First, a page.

Cities have begun to cordon off streets to accommodate the deluge of pedestrian traffic. And as the lock down begins to lift, we are seeing signs of new behaviors dictated by the redesign of our public spaces. In Toronto, Brookfield Place has reconfigured food courts to one-seat tables, and has limited the occupancy to each elevator.
Back to Work with No Fixed Address
Within business we have been witnessing digital transformation at an aggressive pace. Companies have been forced to react quickly to scale to meet the demands of a decentralized workforce.
Technical adoption curves that have traditionally taken months or years have accelerated up to days or weeks. As of late, OpenText, Facebook, Google, Shopify and Twitter are among a few big tech firms who are instituting longer-term or permanent remote work policies. Will cloud replace the traditional physical work address? According to Microsoft’s CEO, Satya Nadella,
“From remote teamwork and learning to sales and customer service to critical cloud infrastructure and security, we are working alongside customers every day to help them stay open for business in a world of remote everything..”
A recent Gallup survey revealed 60% of U.S. workers would prefer to work from home, post-pandemic. While this saves considerable commuting time and money, there will be economic impacts to the real-estate industry and transit industry. In addition, remote conferences have replaced business travel and while the once-previously-held presumption that face-to-face meetings achieves better results, the lock down has proven otherwise. The tech industry’s injection of this WFH (Work from home) mentality has also been the impending harbinger of dread. We save time and money, but we are also realizing the blurring lines between work and personal life, where most experience an extended workday and the ensuing stress. We also see the other side effects: the employer’s need to trust, or rather over communicate while instituting systems that provide evidence of work. So while we improve productivity, perhaps we also come to realize the grass may not always be greener.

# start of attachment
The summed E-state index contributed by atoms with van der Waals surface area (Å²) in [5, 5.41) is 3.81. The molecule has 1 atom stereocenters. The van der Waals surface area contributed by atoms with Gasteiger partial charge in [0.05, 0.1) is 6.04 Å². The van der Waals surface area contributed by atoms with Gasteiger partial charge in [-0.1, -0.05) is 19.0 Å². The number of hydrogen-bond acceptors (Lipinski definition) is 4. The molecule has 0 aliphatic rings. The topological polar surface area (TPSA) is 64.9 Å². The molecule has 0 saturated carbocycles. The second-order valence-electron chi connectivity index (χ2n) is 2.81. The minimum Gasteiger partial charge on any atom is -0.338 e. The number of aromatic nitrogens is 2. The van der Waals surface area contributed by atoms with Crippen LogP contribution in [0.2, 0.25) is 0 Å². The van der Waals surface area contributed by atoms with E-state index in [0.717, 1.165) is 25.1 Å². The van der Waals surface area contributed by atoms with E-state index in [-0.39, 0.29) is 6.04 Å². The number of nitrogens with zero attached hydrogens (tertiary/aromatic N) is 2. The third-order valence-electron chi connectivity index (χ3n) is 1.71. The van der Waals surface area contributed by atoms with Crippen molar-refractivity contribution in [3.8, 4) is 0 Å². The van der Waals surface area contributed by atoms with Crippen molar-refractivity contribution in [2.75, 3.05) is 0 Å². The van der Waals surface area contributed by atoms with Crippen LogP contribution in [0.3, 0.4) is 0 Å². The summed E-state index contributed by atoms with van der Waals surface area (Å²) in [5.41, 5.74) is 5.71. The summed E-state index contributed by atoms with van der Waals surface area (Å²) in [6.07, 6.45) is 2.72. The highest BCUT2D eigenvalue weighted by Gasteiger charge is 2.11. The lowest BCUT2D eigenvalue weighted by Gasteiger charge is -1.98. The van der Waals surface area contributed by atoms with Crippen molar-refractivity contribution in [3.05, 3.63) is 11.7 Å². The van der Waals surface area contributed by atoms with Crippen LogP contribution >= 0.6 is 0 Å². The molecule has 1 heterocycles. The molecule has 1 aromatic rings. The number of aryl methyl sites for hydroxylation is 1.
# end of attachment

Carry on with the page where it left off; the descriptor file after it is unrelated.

A Workplace of Safety or Trust?
When the pandemic lifts, a flexible workday menu may include social distance policies, remote work options, split-shifts within 12 hour workday, disinfectant everywhere, disposable desk mats, stricter standards in office ventilation, reconfigured work spaces complete with sensors, wider gaps between stations and cell phone sensor apps designed to keep employees safe. The latter has considerable privacy implications but with Uber leveraging AI to track drivers’ use of face masks, and the TSA beginning to conduct temperature checks at the border, similar policies will become pervasive, at least in the near term – all in the name of public health.
Evolving into a dominant digital world means an increasing recognition for everyone to stay connected amid these new rules and policies as employers struggle to balance trust with workforce productivity. Limited access to employees immediately kickstarts the employer into a Big Brother mentality. This will make way for a new decentralized environment where output will outweigh input, where deliverables and performance will gain prominence. At the same time, companies that have been preaching they are agile will need to finally demonstrate whether they are truly ready and flexible to take on entirely new challenges and embrace new mindsets.
This mandated isolation has surfaced a trauma that has been coined “social recession”.
“We have evolved to be social creatures. For all the history of humanity, people have been in family structures,…